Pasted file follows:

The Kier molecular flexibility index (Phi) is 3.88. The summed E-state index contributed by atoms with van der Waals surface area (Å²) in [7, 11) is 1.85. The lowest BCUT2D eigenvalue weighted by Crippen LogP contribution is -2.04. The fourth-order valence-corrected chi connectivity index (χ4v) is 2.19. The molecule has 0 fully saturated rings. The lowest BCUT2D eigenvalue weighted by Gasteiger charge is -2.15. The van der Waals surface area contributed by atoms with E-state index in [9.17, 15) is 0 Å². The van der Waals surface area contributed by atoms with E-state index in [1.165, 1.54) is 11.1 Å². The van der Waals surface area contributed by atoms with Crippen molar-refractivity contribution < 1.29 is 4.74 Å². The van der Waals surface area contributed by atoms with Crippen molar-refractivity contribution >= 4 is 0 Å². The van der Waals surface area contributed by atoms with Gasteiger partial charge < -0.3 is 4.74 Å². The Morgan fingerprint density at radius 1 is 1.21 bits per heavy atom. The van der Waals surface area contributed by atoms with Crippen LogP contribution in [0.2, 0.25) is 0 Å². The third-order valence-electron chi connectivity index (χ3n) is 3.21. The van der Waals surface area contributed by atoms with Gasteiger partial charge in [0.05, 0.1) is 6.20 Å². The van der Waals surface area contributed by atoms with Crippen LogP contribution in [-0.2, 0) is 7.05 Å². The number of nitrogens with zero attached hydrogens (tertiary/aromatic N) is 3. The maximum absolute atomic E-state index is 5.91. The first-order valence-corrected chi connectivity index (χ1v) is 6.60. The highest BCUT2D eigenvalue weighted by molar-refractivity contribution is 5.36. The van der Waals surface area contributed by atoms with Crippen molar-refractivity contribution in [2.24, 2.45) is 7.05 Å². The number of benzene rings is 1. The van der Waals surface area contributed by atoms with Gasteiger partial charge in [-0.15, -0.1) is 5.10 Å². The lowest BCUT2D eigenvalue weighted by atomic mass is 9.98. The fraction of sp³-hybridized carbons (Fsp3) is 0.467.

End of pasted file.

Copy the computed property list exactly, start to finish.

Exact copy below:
The Kier molecular flexibility index (Phi) is 3.88. The summed E-state index contributed by atoms with van der Waals surface area (Å²) in [7, 11) is 1.85. The lowest BCUT2D eigenvalue weighted by Crippen LogP contribution is -2.04. The fourth-order valence-corrected chi connectivity index (χ4v) is 2.19. The molecule has 0 fully saturated rings. The lowest BCUT2D eigenvalue weighted by Gasteiger charge is -2.15. The van der Waals surface area contributed by atoms with E-state index in [9.17, 15) is 0 Å². The van der Waals surface area contributed by atoms with E-state index in [1.165, 1.54) is 11.1 Å². The van der Waals surface area contributed by atoms with Crippen molar-refractivity contribution < 1.29 is 4.74 Å². The van der Waals surface area contributed by atoms with Crippen molar-refractivity contribution >= 4 is 0 Å². The van der Waals surface area contributed by atoms with Gasteiger partial charge < -0.3 is 4.74 Å². The Morgan fingerprint density at radius 1 is 1.21 bits per heavy atom. The van der Waals surface area contributed by atoms with Crippen LogP contribution in [0.2, 0.25) is 0 Å². The third-order valence-electron chi connectivity index (χ3n) is 3.21. The van der Waals surface area contributed by atoms with Gasteiger partial charge in [0.05, 0.1) is 6.20 Å². The van der Waals surface area contributed by atoms with Crippen LogP contribution in [-0.2, 0) is 7.05 Å². The number of nitrogens with zero attached hydrogens (tertiary/aromatic N) is 3. The maximum absolute atomic E-state index is 5.91. The first-order valence-corrected chi connectivity index (χ1v) is 6.60. The highest BCUT2D eigenvalue weighted by molar-refractivity contribution is 5.36. The van der Waals surface area contributed by atoms with Crippen molar-refractivity contribution in [2.24, 2.45) is 7.05 Å². The number of benzene rings is 1. The van der Waals surface area contributed by atoms with Gasteiger partial charge in [-0.15, -0.1) is 5.10 Å². The lowest BCUT2D eigenvalue weighted by atomic mass is 9.98. The fraction of sp³-hybridized carbons (Fsp3) is 0.467.